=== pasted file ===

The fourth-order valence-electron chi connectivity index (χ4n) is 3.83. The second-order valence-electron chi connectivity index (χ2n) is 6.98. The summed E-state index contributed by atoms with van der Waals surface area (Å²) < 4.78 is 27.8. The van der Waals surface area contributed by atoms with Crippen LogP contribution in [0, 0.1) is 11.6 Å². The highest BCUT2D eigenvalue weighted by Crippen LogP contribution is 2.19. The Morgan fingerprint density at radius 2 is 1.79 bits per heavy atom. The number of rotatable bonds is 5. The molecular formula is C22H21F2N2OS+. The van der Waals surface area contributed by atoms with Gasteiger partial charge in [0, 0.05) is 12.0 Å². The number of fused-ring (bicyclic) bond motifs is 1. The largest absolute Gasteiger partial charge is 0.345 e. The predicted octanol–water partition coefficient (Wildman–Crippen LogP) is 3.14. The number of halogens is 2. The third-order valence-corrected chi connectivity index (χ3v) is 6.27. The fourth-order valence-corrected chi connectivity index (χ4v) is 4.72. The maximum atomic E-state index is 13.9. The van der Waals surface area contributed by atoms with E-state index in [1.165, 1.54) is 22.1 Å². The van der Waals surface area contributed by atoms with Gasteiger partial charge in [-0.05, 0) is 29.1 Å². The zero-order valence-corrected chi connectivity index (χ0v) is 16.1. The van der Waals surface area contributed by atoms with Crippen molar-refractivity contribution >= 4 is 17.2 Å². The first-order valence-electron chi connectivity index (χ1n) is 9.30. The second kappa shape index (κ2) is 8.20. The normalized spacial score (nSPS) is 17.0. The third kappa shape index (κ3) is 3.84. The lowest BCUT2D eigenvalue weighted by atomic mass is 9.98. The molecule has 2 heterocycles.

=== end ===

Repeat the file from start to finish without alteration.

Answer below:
The fourth-order valence-electron chi connectivity index (χ4n) is 3.83. The second-order valence-electron chi connectivity index (χ2n) is 6.98. The summed E-state index contributed by atoms with van der Waals surface area (Å²) < 4.78 is 27.8. The van der Waals surface area contributed by atoms with Crippen LogP contribution in [0, 0.1) is 11.6 Å². The highest BCUT2D eigenvalue weighted by Crippen LogP contribution is 2.19. The Morgan fingerprint density at radius 2 is 1.79 bits per heavy atom. The number of rotatable bonds is 5. The molecular formula is C22H21F2N2OS+. The van der Waals surface area contributed by atoms with Gasteiger partial charge in [0, 0.05) is 12.0 Å². The number of fused-ring (bicyclic) bond motifs is 1. The largest absolute Gasteiger partial charge is 0.345 e. The predicted octanol–water partition coefficient (Wildman–Crippen LogP) is 3.14. The number of halogens is 2. The third-order valence-corrected chi connectivity index (χ3v) is 6.27. The fourth-order valence-corrected chi connectivity index (χ4v) is 4.72. The maximum atomic E-state index is 13.9. The van der Waals surface area contributed by atoms with E-state index in [1.165, 1.54) is 22.1 Å². The van der Waals surface area contributed by atoms with Gasteiger partial charge in [-0.05, 0) is 29.1 Å². The zero-order valence-corrected chi connectivity index (χ0v) is 16.1. The van der Waals surface area contributed by atoms with Crippen molar-refractivity contribution >= 4 is 17.2 Å². The first-order valence-electron chi connectivity index (χ1n) is 9.30. The second kappa shape index (κ2) is 8.20. The normalized spacial score (nSPS) is 17.0. The third kappa shape index (κ3) is 3.84. The lowest BCUT2D eigenvalue weighted by atomic mass is 9.98. The molecule has 2 heterocycles.